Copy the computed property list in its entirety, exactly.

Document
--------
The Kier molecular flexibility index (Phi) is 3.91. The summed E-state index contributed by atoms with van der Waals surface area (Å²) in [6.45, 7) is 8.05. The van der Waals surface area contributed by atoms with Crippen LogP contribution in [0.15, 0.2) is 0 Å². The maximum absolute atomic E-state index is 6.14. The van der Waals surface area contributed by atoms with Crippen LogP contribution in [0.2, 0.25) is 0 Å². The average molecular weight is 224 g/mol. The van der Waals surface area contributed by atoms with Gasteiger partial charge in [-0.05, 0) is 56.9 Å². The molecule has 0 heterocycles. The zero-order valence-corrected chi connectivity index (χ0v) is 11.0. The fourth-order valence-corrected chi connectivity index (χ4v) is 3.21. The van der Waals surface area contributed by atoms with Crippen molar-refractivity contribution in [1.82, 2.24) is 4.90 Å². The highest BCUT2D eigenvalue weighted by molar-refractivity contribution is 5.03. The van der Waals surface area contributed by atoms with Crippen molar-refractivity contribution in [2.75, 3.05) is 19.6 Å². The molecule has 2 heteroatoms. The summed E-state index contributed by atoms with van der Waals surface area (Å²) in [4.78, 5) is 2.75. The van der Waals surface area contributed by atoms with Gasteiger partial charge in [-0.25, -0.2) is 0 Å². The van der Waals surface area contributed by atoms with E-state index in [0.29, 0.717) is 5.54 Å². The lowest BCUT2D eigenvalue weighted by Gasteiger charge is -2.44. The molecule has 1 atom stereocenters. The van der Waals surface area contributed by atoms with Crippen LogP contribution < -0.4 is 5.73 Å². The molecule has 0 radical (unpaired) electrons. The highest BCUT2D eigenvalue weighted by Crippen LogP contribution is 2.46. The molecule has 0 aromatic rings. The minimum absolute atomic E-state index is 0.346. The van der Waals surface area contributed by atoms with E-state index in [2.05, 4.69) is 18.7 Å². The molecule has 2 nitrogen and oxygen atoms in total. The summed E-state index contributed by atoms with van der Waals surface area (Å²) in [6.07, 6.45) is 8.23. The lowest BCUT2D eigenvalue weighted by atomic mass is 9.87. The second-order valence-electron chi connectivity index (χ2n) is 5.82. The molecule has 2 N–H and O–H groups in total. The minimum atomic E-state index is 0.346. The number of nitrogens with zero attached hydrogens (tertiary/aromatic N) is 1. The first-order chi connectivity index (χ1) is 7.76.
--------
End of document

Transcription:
The Kier molecular flexibility index (Phi) is 3.91. The summed E-state index contributed by atoms with van der Waals surface area (Å²) in [6.45, 7) is 8.05. The van der Waals surface area contributed by atoms with Crippen LogP contribution in [0.15, 0.2) is 0 Å². The maximum absolute atomic E-state index is 6.14. The van der Waals surface area contributed by atoms with Crippen LogP contribution in [0.2, 0.25) is 0 Å². The average molecular weight is 224 g/mol. The van der Waals surface area contributed by atoms with Gasteiger partial charge in [-0.05, 0) is 56.9 Å². The molecule has 0 heterocycles. The zero-order valence-corrected chi connectivity index (χ0v) is 11.0. The fourth-order valence-corrected chi connectivity index (χ4v) is 3.21. The van der Waals surface area contributed by atoms with Crippen molar-refractivity contribution in [1.82, 2.24) is 4.90 Å². The highest BCUT2D eigenvalue weighted by molar-refractivity contribution is 5.03. The van der Waals surface area contributed by atoms with Crippen molar-refractivity contribution in [2.75, 3.05) is 19.6 Å². The molecule has 2 heteroatoms. The summed E-state index contributed by atoms with van der Waals surface area (Å²) in [4.78, 5) is 2.75. The van der Waals surface area contributed by atoms with Gasteiger partial charge in [-0.25, -0.2) is 0 Å². The van der Waals surface area contributed by atoms with E-state index in [0.29, 0.717) is 5.54 Å². The lowest BCUT2D eigenvalue weighted by Gasteiger charge is -2.44. The molecule has 1 atom stereocenters. The van der Waals surface area contributed by atoms with Crippen LogP contribution < -0.4 is 5.73 Å². The molecule has 0 radical (unpaired) electrons. The highest BCUT2D eigenvalue weighted by Crippen LogP contribution is 2.46. The molecule has 0 aromatic rings. The minimum absolute atomic E-state index is 0.346. The van der Waals surface area contributed by atoms with E-state index in [2.05, 4.69) is 18.7 Å². The molecule has 2 nitrogen and oxygen atoms in total. The summed E-state index contributed by atoms with van der Waals surface area (Å²) in [6.07, 6.45) is 8.23. The lowest BCUT2D eigenvalue weighted by atomic mass is 9.87. The second-order valence-electron chi connectivity index (χ2n) is 5.82. The molecule has 2 N–H and O–H groups in total. The minimum atomic E-state index is 0.346. The number of nitrogens with zero attached hydrogens (tertiary/aromatic N) is 1. The first-order chi connectivity index (χ1) is 7.76.